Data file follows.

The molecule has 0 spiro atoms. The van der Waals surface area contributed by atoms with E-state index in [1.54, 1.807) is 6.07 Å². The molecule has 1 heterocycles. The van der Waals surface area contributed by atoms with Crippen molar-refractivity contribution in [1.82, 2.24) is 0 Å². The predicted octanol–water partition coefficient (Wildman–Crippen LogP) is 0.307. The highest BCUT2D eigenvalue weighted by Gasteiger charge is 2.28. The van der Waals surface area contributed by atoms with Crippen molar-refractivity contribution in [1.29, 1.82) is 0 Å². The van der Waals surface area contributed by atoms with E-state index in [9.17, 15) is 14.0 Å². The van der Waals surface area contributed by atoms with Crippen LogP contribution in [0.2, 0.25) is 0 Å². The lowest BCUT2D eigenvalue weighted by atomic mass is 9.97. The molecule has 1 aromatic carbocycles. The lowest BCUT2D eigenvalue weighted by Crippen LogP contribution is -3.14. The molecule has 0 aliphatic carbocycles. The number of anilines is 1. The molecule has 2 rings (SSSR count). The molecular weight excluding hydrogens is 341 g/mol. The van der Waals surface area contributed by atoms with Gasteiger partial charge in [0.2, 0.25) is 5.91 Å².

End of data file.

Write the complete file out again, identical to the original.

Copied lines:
The molecule has 0 spiro atoms. The van der Waals surface area contributed by atoms with E-state index in [1.54, 1.807) is 6.07 Å². The molecule has 1 heterocycles. The van der Waals surface area contributed by atoms with Crippen molar-refractivity contribution in [1.82, 2.24) is 0 Å². The predicted octanol–water partition coefficient (Wildman–Crippen LogP) is 0.307. The highest BCUT2D eigenvalue weighted by Gasteiger charge is 2.28. The van der Waals surface area contributed by atoms with Crippen molar-refractivity contribution in [1.29, 1.82) is 0 Å². The van der Waals surface area contributed by atoms with E-state index in [9.17, 15) is 14.0 Å². The van der Waals surface area contributed by atoms with Crippen LogP contribution in [0.2, 0.25) is 0 Å². The lowest BCUT2D eigenvalue weighted by atomic mass is 9.97. The molecule has 1 aromatic carbocycles. The lowest BCUT2D eigenvalue weighted by Crippen LogP contribution is -3.14. The molecule has 0 aliphatic carbocycles. The number of anilines is 1. The molecule has 2 rings (SSSR count). The molecular weight excluding hydrogens is 341 g/mol. The van der Waals surface area contributed by atoms with Gasteiger partial charge in [0.2, 0.25) is 5.91 Å².